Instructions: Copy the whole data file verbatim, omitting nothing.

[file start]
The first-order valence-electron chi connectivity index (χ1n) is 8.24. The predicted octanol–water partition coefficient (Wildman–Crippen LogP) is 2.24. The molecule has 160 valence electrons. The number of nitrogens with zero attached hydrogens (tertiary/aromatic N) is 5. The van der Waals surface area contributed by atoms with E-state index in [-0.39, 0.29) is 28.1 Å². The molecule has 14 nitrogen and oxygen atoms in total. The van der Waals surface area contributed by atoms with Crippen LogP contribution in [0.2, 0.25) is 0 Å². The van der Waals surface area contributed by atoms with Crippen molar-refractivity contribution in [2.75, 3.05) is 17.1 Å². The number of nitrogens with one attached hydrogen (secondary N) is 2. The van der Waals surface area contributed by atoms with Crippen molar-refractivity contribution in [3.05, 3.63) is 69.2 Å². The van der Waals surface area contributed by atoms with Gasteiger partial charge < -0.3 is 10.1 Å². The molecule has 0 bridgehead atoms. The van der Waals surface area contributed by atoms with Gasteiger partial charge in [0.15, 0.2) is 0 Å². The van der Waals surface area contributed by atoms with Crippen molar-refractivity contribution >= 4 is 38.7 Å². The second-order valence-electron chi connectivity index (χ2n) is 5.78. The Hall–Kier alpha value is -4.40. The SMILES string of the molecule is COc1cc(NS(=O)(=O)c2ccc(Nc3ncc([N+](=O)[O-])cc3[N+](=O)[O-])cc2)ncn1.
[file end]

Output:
The first-order valence-electron chi connectivity index (χ1n) is 8.24. The predicted octanol–water partition coefficient (Wildman–Crippen LogP) is 2.24. The molecule has 160 valence electrons. The number of nitrogens with zero attached hydrogens (tertiary/aromatic N) is 5. The van der Waals surface area contributed by atoms with E-state index in [-0.39, 0.29) is 28.1 Å². The molecule has 14 nitrogen and oxygen atoms in total. The van der Waals surface area contributed by atoms with Crippen LogP contribution in [0.2, 0.25) is 0 Å². The van der Waals surface area contributed by atoms with Crippen molar-refractivity contribution in [2.75, 3.05) is 17.1 Å². The number of nitrogens with one attached hydrogen (secondary N) is 2. The van der Waals surface area contributed by atoms with Crippen molar-refractivity contribution in [3.05, 3.63) is 69.2 Å². The van der Waals surface area contributed by atoms with Gasteiger partial charge < -0.3 is 10.1 Å². The molecule has 0 bridgehead atoms. The van der Waals surface area contributed by atoms with Gasteiger partial charge in [0.15, 0.2) is 0 Å². The van der Waals surface area contributed by atoms with Crippen molar-refractivity contribution >= 4 is 38.7 Å². The second-order valence-electron chi connectivity index (χ2n) is 5.78. The Hall–Kier alpha value is -4.40. The SMILES string of the molecule is COc1cc(NS(=O)(=O)c2ccc(Nc3ncc([N+](=O)[O-])cc3[N+](=O)[O-])cc2)ncn1.